Bridge Magazine's Mike Wilkinson takes a deep dive into the murky world of Detroit police response times and concludes it is impossible to accurately measure how much they have improved because the department has twice changed the definition of what calls are considered high-priority since 2013.
Getting police to scenes in the timely manner most Americans expect is perhaps the most important issue today in a city still afflicted with a high crime rate.
When state-appointed Emergency Financial Manager Kevyn Orr first pleaded with a federal bankruptcy court to help Detroit in July 2013, he made his case with sobering statistics, Wilkinson reports: The city’s high levels of poverty, blight and abandonment, its declining population and tax revenues, and its insane crime rate.
Most memorably, Orr pointed out how long it took police, on average, to get to the highest-priority crimes: Fifty-eight minutes, or nearly an hour. It was partial proof the city couldn’t “meet obligations to its citizens,” Orr told the court.
It was a shocking number – and one repeated by Gov. Rick Snyder, the man who appointed Orr. And in December 2013 U.S. Bankruptcy Judge Steven Rhodes used that revelation as one of many reasons he would allow the city to seek bankruptcy’s cost-cutting protection.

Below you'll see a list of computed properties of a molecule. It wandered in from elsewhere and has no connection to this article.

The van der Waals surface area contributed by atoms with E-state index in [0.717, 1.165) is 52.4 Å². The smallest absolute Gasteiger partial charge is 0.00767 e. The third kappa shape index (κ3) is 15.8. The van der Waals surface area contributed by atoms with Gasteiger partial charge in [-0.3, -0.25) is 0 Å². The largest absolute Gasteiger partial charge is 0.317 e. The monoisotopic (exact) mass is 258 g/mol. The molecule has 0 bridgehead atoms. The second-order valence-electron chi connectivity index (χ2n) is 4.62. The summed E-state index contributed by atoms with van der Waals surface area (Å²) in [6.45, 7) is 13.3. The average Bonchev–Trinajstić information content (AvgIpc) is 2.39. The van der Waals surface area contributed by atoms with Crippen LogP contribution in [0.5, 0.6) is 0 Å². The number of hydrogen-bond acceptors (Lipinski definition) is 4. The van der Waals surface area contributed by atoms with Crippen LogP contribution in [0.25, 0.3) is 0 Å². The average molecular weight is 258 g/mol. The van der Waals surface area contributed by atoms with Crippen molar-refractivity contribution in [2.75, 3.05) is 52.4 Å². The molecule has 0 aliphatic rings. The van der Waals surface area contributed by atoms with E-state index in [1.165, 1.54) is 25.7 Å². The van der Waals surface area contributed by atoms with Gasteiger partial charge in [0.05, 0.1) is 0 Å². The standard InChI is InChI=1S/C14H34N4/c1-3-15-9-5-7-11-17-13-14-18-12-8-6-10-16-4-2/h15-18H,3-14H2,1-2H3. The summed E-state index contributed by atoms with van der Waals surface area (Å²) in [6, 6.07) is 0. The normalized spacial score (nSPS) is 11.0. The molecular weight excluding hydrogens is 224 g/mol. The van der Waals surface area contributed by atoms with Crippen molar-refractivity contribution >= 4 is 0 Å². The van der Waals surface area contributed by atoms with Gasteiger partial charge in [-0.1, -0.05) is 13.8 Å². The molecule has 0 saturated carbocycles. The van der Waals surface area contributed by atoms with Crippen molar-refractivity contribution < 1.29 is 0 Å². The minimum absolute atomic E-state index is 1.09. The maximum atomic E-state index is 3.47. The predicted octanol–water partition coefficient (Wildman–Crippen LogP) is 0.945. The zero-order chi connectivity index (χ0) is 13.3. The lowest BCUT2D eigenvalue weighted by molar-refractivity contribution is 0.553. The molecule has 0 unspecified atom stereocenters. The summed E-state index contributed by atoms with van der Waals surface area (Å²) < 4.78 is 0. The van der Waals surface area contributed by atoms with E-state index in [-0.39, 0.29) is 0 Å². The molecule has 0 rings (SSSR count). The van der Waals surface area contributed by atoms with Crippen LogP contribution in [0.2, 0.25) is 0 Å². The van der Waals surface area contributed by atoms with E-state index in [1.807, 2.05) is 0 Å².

Now, nearly a year after Detroit’s emergence from bankruptcy, Detroit Police Chief James Craig says response times have fallen below 15 minutes; and Mayor Mike Duggan, who loves data and scorecards, regularly touts the precipitous reduction with similar numbers.
“You remember those days? Alright,” Duggan told a citizens’ group last week at a Midtown church, referring to the long waits for police.
“You didn’t know if they were coming. (Chief Craig’s) now down to 16 minutes.”
But internal police records reviewed by Bridge contradict Orr’s 2013 claim that Detroit Police ever took 58 minutes to answer the most urgent calls. And the department now concedes that while response times have certainly improved, there is no way to accurately measure how much they have improved because the department has twice changed the definition of what calls are considered high-priority since 2013.